An answer to a question on LinkedIn: Are other designers really the best critics of your work? The continuance of the discussion might be worth reading.
You ideally should have designer, art director, target audience and client feedback.
Client feedback is important because they hopefully understand their target audience and functional requirements better than the designer. Ultimately the client needs to be happy with signing the paycheck so their acceptance is important to the politics of the process. Though I keep reminding clients that they should try judge work from the perspective of their audience.
Target audience feedback is great when you get it. Clients are often open to some form of testing - and if you keep it lightweight it can be quite cheap. The thing is that target audience are often limited in the insights that they can give. They usually cannot see past an incremental improvement so take what they say with a grain of salt. Make proposals to users, don't ask them what they want because they can't tell you their latent needs. Cool design hits latent needs.
Art directors are great for judging the feel of a piece. Though in my small country often art director and designer are the same person.
Other designer feedback is critical. It's nearly impossible to critique your own work (though I'm actively researching techniques to make self-critique more effective). The arty side of designers might be fickle but the underlying design aesthetic is not as subjective as people think. There are underlying aesthetic principles that are quite universal and some that are culturally situated. Good designers can critique work because they are trained and have developed connoisseurship. They are not just somebody who thinks that just because "beauty is in the eye of the beholder" that somehow qualifies them as having a useful opinion just because they feel "creative". Also, the graphic design eye is very different to that of other types of visual creative.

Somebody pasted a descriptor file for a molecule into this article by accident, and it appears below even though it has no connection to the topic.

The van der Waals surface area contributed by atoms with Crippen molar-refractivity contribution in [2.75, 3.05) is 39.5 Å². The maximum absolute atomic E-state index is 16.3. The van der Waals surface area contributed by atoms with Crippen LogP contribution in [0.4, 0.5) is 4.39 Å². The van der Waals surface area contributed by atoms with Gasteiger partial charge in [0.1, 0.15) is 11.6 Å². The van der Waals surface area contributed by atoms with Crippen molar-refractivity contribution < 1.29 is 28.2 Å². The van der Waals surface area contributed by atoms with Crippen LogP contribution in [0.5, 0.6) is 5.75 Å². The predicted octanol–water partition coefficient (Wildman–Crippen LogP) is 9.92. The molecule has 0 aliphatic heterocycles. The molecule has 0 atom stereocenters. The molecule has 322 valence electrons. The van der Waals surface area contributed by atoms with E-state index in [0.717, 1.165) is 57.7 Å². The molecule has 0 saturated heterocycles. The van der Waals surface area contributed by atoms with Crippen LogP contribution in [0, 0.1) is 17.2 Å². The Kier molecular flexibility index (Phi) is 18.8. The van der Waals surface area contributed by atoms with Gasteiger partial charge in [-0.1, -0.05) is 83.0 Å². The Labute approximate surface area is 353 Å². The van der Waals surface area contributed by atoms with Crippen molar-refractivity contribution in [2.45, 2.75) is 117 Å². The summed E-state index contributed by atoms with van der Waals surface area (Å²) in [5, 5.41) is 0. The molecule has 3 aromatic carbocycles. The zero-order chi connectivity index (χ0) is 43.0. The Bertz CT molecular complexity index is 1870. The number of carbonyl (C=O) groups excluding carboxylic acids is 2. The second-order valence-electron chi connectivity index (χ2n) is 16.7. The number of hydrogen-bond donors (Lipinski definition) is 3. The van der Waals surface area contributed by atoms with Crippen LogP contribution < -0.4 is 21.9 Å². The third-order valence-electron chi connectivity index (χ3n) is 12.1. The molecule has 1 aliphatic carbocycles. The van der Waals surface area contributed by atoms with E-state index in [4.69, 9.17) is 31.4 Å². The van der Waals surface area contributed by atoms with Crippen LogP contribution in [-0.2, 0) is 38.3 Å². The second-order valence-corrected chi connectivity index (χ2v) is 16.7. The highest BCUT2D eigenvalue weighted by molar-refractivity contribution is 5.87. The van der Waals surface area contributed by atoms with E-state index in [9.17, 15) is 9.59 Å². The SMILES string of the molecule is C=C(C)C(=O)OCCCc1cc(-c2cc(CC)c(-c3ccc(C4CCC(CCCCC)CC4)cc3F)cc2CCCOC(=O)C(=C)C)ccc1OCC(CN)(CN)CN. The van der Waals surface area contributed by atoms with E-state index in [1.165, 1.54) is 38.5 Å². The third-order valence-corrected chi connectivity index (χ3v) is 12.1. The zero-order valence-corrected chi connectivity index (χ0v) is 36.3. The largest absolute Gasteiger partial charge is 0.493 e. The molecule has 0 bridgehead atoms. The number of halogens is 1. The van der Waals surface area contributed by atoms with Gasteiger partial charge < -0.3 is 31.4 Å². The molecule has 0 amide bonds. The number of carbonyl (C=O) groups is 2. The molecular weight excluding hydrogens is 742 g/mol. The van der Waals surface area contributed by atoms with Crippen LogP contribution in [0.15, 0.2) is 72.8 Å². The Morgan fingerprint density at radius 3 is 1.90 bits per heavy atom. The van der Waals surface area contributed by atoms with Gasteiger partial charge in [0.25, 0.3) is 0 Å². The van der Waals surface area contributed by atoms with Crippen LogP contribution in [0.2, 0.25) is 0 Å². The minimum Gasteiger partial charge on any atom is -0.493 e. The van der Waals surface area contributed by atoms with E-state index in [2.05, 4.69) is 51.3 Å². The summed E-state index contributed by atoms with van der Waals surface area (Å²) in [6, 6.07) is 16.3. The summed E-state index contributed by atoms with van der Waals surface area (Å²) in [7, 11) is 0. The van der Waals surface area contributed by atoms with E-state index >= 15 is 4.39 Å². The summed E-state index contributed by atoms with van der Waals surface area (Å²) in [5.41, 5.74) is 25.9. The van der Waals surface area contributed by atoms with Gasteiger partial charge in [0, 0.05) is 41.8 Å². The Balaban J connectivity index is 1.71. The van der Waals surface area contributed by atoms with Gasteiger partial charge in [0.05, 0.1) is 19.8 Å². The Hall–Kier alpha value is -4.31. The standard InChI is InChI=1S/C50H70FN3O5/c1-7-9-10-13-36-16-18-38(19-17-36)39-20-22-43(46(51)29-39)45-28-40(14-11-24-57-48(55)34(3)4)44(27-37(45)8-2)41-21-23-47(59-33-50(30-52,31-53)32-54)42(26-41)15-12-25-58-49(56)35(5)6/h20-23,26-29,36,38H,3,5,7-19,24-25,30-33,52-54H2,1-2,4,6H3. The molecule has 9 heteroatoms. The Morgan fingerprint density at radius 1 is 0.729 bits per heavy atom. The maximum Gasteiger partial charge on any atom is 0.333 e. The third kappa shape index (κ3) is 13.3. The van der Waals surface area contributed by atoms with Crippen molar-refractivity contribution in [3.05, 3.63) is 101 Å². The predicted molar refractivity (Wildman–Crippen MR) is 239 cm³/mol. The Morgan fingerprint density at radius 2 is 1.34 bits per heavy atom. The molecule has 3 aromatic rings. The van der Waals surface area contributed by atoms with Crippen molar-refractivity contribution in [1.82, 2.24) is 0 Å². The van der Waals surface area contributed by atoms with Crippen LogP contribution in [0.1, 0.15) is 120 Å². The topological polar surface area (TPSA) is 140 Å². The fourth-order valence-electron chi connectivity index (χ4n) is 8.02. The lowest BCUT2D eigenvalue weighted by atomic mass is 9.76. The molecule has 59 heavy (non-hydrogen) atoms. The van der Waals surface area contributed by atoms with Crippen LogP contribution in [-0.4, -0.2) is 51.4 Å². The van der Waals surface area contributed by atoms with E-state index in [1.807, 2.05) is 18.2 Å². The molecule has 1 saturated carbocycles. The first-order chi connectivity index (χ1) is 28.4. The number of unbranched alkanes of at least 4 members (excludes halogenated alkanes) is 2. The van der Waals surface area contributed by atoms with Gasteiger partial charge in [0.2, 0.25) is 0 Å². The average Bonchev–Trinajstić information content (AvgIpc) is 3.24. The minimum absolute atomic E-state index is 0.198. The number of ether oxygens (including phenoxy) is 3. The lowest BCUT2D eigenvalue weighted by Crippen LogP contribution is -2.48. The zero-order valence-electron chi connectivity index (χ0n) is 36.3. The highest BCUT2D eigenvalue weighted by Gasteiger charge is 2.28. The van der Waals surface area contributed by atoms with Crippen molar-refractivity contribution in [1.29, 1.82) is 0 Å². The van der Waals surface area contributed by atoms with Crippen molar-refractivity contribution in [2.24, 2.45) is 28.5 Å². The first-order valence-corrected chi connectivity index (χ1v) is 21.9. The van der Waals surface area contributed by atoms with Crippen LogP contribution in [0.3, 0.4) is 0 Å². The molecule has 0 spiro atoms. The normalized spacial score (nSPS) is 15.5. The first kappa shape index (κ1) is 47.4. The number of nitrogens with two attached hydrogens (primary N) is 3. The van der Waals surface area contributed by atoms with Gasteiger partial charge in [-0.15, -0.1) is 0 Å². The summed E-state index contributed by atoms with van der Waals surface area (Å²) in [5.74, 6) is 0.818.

Much of the formalist side of critique will encourage adherence to grids and greater coherency between things on the page in order to increase unity. If a piece is too unified/simplistic then the critique will recommend a "breaking of the rules" to create interest. That's the basis of most visual critiques (yes, I am researching this). E.g. On a website with many colours and type treaments, obvious critique is to choose a colour scheme and to systematise the type treatments because that increases unity. Counter e.g. On a website that is black and white, a critique might suggest to add a highlight colour in order to create interest.
To bring it back to the question: Designers are one of the important critiquers of your work but don't forget the others. I don't think there is currently a better way of measuring work where aesthetics is involved - though there are established tests for measuring function.
On a cautionary note: The whole "Design Science" movement tried and failed to objectify aesthetics in the 1960s. They thought that science could start to properly measure aesthetics - luckily we are over that though I do think that the post-modern reaction to design science swung the pundulum too far past humanism into outright mysticism where it concerns creativity. Contemporary techniques like fMRI are given interesting insight into how the brain interprets aesthetics - but fMRI is simply out of reach of most designers.